How To Make Renewable Energy Cheaper

We could drop the price by 30 percent, a new report finds.
Solar panels on top of a Multifamily Affordable Solar Housing-funded housing complex in National City, California.
Solar panels on top of a Multifamily Affordable Solar Housing-funded housing complex in National City, California.
Mike Blake / Reuters

There's money out there for clean energy. And with the right kind of infrastructure spending, we can help shift it away from fossil fuels and toward renewables.

That's the takeaway from a new report released Wednesday by New Climate Economy, a group commissioned by Colombia, Ethiopia, Indonesia, Norway, South Korea, Sweden and the U.K. to study economic growth and climate change. The group says that investing in infrastructure could help bring down the cost of clean energy by as much as 30 percent.

The world invested a record $329 billion in renewable energy last year, according to data from Bloomberg New Energy Finance. But the nonprofit sustainability advocacy group Ceres says we need $1 trillion in new investments each year -- along with shifting trillions we already spend on dirty energy to renewables -- to avoid the irreversible effects of climate change.

The needed funds already exist, Helen Mountford, the program director for New Climate Economy, told The Huffington Post. The problem is that too much of it is going to fossil fuels. The world already spends about $500 billion a year subsidizing fossil fuels, along with almost $6 trillion annually on dirty energy infrastructure, according to the International Energy Agency.

One way to shift that money toward better forms of energy is to get institutions like the World Bank to invest in renewable energy infrastructure, the New Climate Economy report found.

Renewable energy is already just as cheap as fossil fuels in many places in the world, even before health and environmental costs are taken into account. But the costs associated with renewables are higher upfront. For example, solar panels are expensive to install, but once they're there, they passively produce energy without much additional money needed.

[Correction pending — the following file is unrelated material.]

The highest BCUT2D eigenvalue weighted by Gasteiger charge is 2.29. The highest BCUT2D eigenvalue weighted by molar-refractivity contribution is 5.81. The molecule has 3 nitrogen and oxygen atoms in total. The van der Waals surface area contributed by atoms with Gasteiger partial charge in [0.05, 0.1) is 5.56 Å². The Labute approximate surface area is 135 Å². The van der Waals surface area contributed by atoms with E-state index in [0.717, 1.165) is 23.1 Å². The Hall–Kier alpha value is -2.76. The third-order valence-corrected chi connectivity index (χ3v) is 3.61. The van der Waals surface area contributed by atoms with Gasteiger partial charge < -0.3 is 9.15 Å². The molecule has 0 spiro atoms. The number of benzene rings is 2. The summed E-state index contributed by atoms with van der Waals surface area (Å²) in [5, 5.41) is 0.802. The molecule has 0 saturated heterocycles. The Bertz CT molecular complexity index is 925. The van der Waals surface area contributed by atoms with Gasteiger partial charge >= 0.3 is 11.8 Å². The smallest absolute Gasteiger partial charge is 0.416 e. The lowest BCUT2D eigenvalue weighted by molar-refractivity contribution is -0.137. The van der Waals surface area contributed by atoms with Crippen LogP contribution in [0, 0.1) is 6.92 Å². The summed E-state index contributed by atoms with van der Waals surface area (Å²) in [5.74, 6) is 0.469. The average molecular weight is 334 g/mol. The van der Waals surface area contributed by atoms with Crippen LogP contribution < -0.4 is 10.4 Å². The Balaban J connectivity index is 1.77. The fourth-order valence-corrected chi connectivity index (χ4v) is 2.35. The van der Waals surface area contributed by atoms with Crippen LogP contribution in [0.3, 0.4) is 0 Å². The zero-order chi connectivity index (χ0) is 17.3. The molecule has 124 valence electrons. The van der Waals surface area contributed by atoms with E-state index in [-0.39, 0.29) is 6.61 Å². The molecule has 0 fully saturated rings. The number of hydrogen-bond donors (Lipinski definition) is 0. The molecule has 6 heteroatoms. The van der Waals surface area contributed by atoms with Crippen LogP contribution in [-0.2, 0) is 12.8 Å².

Mountford estimates that as much as 90 percent of the price of building renewable energy projects is paid before the projects deliver electricity to customers. In contrast, fossil fuels can be less expensive initially, but have costs that add up over time. That makes financing through loans and other types of investments incredibly important for building renewable energy projects.

The report found that development banks -- institutions like the World Bank, the Asian Development Bank and the European Bank for Reconstruction and Development -- can play a crucial role in making up the current clean energy investment gap.

"Development banks can take on the risks that no other actors are willing to take. ... For every $1 [development banks] invest, they can leverage up to $20 in private finance," New Climate Economy said in a release. "The markets are working. The cost of renewables are dropping. People are seeing the promise to energy efficiency."

Fossil fuels, once you consider the government subsidies and the health and environmental costs, are "not the best economic choice," Mountford noted.

She added that she hopes the need to shift energy infrastructure spending away from dirty energy can be part of the economic development discussion at the upcoming International Monetary Fund-World Bank meetings, which start Friday in Washington, D.C.

"At the moment it is often a silent discussion," Mountford said, calling work on infrastructure and clean energy "parallel, separate discussions." It looks like that may be changing. Renewable energy "is becoming more and more a part of the mainstream discussion on infrastructure investment. It's fair to say that is a new development."

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